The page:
|Through the Looking Glass|
|Studio album by|
|Released||2 March 1987|
|Studio||Abbey Road, London|
|Siouxsie and the Banshees chronology|
|Singles from Through the Looking Glass|
Through the Looking Glass is the eighth studio album by English rock band Siouxsie and the Banshees. The album is a collection of cover versions. It was co-produced with Mike Hedges and released in March 1987 on Polydor. Through the Looking Glass was preceded by the single "This Wheel's on Fire". It was the second and final album recorded with guitarist John Valentine Carruthers. Some of their cover songs were praised by the original artists themselves.
The title of the record, Through the Looking Glass, referred to Lewis Carroll's book of the same name. The band had already been inspired by Carroll's work when naming their label, Wonderland, which was derived from Alice's Adventures in Wonderland .The record was also an ode to David Bowie's Pin Ups , a covers album recorded in the early 1970s. After spending more than a year working on 1986's Tinderbox , the Banshees wanted spontaneity, and quickly returned to the studio after the tour, to record their own covers album. It was a project they had been considering since recording a version of the Beatles's "Dear Prudence" in 1983.
For the Looking Glass sessions, which took place in September and October 1986, they chose material mainly dating from the first half of the 1970s, from an era preceding the 1976 formation of their band. Most of the songs were from artists who had influenced them: Roxy Music, John Cale, Iggy Pop, the Doors and Kraftwerk. Producer Mike Hedges, who hadn't worked with them since 1984, was called back. The instrumentation was different; for this album, they hired other instrumentalists including a brass section and a harpist. Musician Martin McCarrick, who would become an official member of the Banshees after this album, created string arrangements for several tracks.
The band's version of Iggy Pop song "The Passenger" featured brass arrangements played by Pete Thoms and Luke Tunney, who had already worked with Siouxsie and Budgie on the Creatures' single "Right Now".
Through the Looking Glass was released on 2 March 1987 on Polydor. A few weeks after, Bowie contacted them to be the special guests at two shows on his Glass Spider Tour in Anaheim.
The album was reissued on CD with bonus tracks in October 2014.
A 180g vinyl reissue of the album, remastered from the original ¼” tapes and cut half-speed at Abbey Road Studios by Miles Showell, was released in August 2018.
|LA Times||very favourable|
|The Rolling Stone Album Guide|
Ralf Hütter of Kraftwerk lauded the version of "Hall of Mirrors" and stated: "In general, we consider cover versions as an appreciation of our work. The version of 'Hall of Mirrors' by Siouxsie and the Banshees is extraordinary".Iggy Pop said of their cover of "The Passenger": "That's good. She sings it well and she threw a little note in when she sings it, that I wish I had thought of. It kind of improves it [...]. The horn thing is good".
LA Times 's reviewer stated: "These songs are superbly rearranged, retaining enough of what was special about the originals and adding just the right new twists." Critic Terry Atkinson wrote about their cover of "Strange Fruit": "Only someone as brash as Siouxsie Sioux would re-record Lewis Allan's "Strange Fruit," a song so strongly identified with Billie Holiday. And only someone as serious and sensitive could bring it off like this. A solemn string section behind the vocals and--best of all--a bridge of New Orleans funeral-march jazz enhance Siouxsie's evocative interpretation". Atkinson then concluded emphazing, "Such inventive touches permeate a great album". Sounds praised the rendition of "Trust in Me" as "quite astonishing. Whereas once it was about a python getting ready to crush a little boy to death, now it's a harp-laden lullaby of rampant, swirling eroticism".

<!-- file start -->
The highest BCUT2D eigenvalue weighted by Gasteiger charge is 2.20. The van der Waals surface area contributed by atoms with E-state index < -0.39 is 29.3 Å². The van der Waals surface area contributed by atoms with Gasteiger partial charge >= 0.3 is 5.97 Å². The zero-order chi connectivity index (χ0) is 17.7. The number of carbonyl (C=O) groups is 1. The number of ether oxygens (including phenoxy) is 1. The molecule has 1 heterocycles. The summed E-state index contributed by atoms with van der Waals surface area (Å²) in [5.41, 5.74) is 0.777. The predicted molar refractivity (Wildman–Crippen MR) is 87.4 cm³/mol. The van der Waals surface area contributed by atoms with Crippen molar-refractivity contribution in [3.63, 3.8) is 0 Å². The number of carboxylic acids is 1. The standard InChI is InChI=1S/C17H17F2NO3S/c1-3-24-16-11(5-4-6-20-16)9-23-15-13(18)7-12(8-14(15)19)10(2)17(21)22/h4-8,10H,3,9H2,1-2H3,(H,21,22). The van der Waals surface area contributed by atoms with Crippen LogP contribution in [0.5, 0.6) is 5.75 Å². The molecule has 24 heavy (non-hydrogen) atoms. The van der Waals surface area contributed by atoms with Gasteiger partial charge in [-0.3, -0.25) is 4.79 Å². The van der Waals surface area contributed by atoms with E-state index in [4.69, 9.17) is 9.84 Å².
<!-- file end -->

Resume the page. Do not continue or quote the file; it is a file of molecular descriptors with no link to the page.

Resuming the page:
Writing in the 2004 edition of The Rolling Stone Album Guide , Mark Coleman and Mac Randall gave Through the Looking Glass a rating of 2.5 stars out of five, saying that it contains "overpolished covers of the group's obvious influences".Mojo included their version of "Strange Fruit" on the 2007 CD Music Is Love: 15 Tracks That Changed the World Recovered By.... In a retrospective review, AllMusic said: "The inspired range of covers reaches from glam-era landmarks (Roxy Music's 'Sea Breezes', John Cale's 'Gun') to Billie Holiday's sorrowful touchstone 'Strange Fruit' to, in one of the best such efforts ever (and a year before Hal Willner's Stay Awake project), a Disney classic—namely the slinky 'Trust in Me', originally from The Jungle Book and given a spare, mostly-Budgie backing that could almost be a sparkling Creatures outtake".
|1.||"This Town Ain't Big Enough for Both of Us"||Ron Mael||Sparks||3:09|
|2.||"Hall of Mirrors"||Ralf Hütter, Florian Schneider, Emil Schult||Kraftwerk||5:03|
|3.||"Trust in Me"||Sherman Brothers||Kaa (voice by Sterling Holloway) in The Jungle Book||4:06|
|4.||"This Wheel's on Fire"||Rick Danko, Bob Dylan||Bob Dylan & The Band||5:17|
|5.||"Strange Fruit"||Lewis Allan||Billie Holiday||3:53|
|6.||"You're Lost Little Girl"||John Densmore, Robbie Krieger, Ray Manzarek, Jim Morrison||The Doors||2:57|
|7.||"The Passenger"||Iggy Pop, Ricky Gardiner||Iggy Pop||5:10|
|8.||"Gun"||John Cale||John Cale||5:06|
|9.||"Sea Breezes"||Bryan Ferry||Roxy Music||4:15|
|10.||"Little Johnny Jewel"||Tom Verlaine||Television||4:56|
|11.||"She Cracked"||Jonathan Richman||The Modern Lovers||3:07|
|12.||"Song from the Edge of the World (Single Version)"||Siouxsie and the Banshees||3:45|
|13.||"This Wheel's on Fire (Incendiary Mix)"||7:27|
|14.||"The Passenger (Locomotion Mix)"||8:05|
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